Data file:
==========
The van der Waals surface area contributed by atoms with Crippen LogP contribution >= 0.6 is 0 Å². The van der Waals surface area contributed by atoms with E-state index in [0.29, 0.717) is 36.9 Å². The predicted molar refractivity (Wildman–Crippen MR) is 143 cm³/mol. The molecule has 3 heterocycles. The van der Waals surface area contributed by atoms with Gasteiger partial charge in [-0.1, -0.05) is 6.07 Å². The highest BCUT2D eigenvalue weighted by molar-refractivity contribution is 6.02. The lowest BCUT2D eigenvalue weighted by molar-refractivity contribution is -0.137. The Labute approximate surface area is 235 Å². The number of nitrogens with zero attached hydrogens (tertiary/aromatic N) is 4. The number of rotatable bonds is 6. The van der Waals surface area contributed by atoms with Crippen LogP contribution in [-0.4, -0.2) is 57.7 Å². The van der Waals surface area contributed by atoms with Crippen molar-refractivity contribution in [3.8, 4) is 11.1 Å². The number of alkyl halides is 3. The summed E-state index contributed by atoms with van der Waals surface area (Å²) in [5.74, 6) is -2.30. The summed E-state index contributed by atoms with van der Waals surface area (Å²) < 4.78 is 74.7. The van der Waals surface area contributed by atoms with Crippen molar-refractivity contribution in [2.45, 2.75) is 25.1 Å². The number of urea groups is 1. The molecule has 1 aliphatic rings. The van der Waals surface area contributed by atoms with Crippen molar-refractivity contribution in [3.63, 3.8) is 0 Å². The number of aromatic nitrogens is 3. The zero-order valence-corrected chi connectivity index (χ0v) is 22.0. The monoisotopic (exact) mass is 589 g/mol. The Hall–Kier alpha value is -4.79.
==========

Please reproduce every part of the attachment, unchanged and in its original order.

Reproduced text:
The van der Waals surface area contributed by atoms with Crippen LogP contribution >= 0.6 is 0 Å². The van der Waals surface area contributed by atoms with E-state index in [0.29, 0.717) is 36.9 Å². The predicted molar refractivity (Wildman–Crippen MR) is 143 cm³/mol. The molecule has 3 heterocycles. The van der Waals surface area contributed by atoms with Gasteiger partial charge in [-0.1, -0.05) is 6.07 Å². The highest BCUT2D eigenvalue weighted by molar-refractivity contribution is 6.02. The lowest BCUT2D eigenvalue weighted by molar-refractivity contribution is -0.137. The Labute approximate surface area is 235 Å². The number of nitrogens with zero attached hydrogens (tertiary/aromatic N) is 4. The number of rotatable bonds is 6. The van der Waals surface area contributed by atoms with Crippen LogP contribution in [-0.4, -0.2) is 57.7 Å². The van der Waals surface area contributed by atoms with Crippen molar-refractivity contribution in [3.8, 4) is 11.1 Å². The number of alkyl halides is 3. The summed E-state index contributed by atoms with van der Waals surface area (Å²) in [5.74, 6) is -2.30. The summed E-state index contributed by atoms with van der Waals surface area (Å²) < 4.78 is 74.7. The van der Waals surface area contributed by atoms with Crippen molar-refractivity contribution in [2.45, 2.75) is 25.1 Å². The number of urea groups is 1. The molecule has 1 aliphatic rings. The van der Waals surface area contributed by atoms with Crippen molar-refractivity contribution in [3.63, 3.8) is 0 Å². The number of aromatic nitrogens is 3. The zero-order valence-corrected chi connectivity index (χ0v) is 22.0. The monoisotopic (exact) mass is 589 g/mol. The Hall–Kier alpha value is -4.79.